Translator Disclaimer
1 August 2002 Solution for 100 nm: EBM-4000
Author Affiliations +
Proceedings Volume 4754, Photomask and Next-Generation Lithography Mask Technology IX; (2002) https://doi.org/10.1117/12.476926
Event: Photomask and Next Generation Lithography Mask Technology IX, 2002, Yokohama, Japan
Abstract
Optical lithography will be extended down to 65nm to 50 nm. However, a mask with high accurate CD uniformity and resolution enhancement technology (RET) such as optical proximity effect correction (OPC) and phase shifting mask (PSM) are required to achieve resolution by exposure wave length. The mask technology is the key of the optical lithography extension. We developed the electron beam mask writer EBM-3000 for 180-150nm design rule 1), 2), and EBM-3500 for 150-130nm design rule 3), to achieve high accuracy CD uniformity mask and small OPC pattern writing. They were variable shaped electron beam mask writing system with continuous moving stage, at 50kV acceleration voltage, and had the functions of multi-pass field shift writing, real-time proximity effect correction, grid matching correction, and automatic adjustment for election optical column.The LSI road map calls for such small minimum feature size as that so close to optical resolution limitation where increasingly complex optical proximity corrections (OPC) as well as extremely good mask CD uniformity are required. What is making the challenge even more difficult is that writing time is exponentially increasing as the shot number is exploding to primarily cope with the complex and voluminous OPC and extremely good CD uniformity requirements. Thus the newly developed electron beam mask lithography system EBM-4000 is designed to overcome all these difficult problems associated with 100nm as well as 70nm node masks. In order to increase throughput, triangle/rectangle beam optical column, high current density/high resolution lens, and high speed DAC amplifiers have been developed. To achieve accurate CD uniformity, foggy electron correction/loading effect correction functions are developed.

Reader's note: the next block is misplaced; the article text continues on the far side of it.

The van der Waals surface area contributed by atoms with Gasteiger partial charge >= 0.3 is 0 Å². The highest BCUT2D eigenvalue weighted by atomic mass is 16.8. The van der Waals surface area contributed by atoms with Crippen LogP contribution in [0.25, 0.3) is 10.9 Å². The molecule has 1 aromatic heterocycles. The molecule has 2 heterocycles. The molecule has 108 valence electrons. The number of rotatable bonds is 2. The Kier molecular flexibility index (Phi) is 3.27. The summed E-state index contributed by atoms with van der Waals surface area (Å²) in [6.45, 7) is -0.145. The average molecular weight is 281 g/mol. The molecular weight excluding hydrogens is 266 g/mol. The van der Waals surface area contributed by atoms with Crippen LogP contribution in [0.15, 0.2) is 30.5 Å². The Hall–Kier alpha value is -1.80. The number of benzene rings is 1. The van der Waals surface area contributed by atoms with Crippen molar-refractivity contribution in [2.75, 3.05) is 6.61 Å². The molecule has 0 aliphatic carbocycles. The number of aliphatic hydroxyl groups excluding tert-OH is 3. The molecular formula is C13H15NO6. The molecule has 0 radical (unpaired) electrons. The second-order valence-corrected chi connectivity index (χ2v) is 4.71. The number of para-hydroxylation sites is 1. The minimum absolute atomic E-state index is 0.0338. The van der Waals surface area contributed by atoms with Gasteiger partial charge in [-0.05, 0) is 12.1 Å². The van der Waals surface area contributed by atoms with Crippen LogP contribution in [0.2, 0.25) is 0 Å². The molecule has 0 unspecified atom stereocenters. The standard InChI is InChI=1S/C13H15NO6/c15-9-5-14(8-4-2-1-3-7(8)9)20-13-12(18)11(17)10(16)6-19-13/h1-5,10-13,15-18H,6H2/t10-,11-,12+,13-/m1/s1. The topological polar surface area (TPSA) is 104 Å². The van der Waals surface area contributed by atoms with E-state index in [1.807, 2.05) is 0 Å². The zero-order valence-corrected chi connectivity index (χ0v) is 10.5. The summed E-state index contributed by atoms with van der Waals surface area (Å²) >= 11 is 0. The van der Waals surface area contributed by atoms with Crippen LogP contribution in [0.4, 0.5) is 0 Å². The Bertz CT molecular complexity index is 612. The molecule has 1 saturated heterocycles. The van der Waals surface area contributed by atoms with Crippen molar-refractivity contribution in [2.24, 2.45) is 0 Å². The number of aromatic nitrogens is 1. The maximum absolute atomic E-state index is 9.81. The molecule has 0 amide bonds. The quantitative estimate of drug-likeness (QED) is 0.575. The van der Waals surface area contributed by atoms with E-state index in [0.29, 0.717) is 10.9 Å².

© (2002) COPYRIGHT Society of Photo-Optical Instrumentation Engineers (SPIE). Downloading of the abstract is permitted for personal use only.
PROCEEDINGS
8 PAGES


SHARE
Advertisement
Advertisement
Back to Top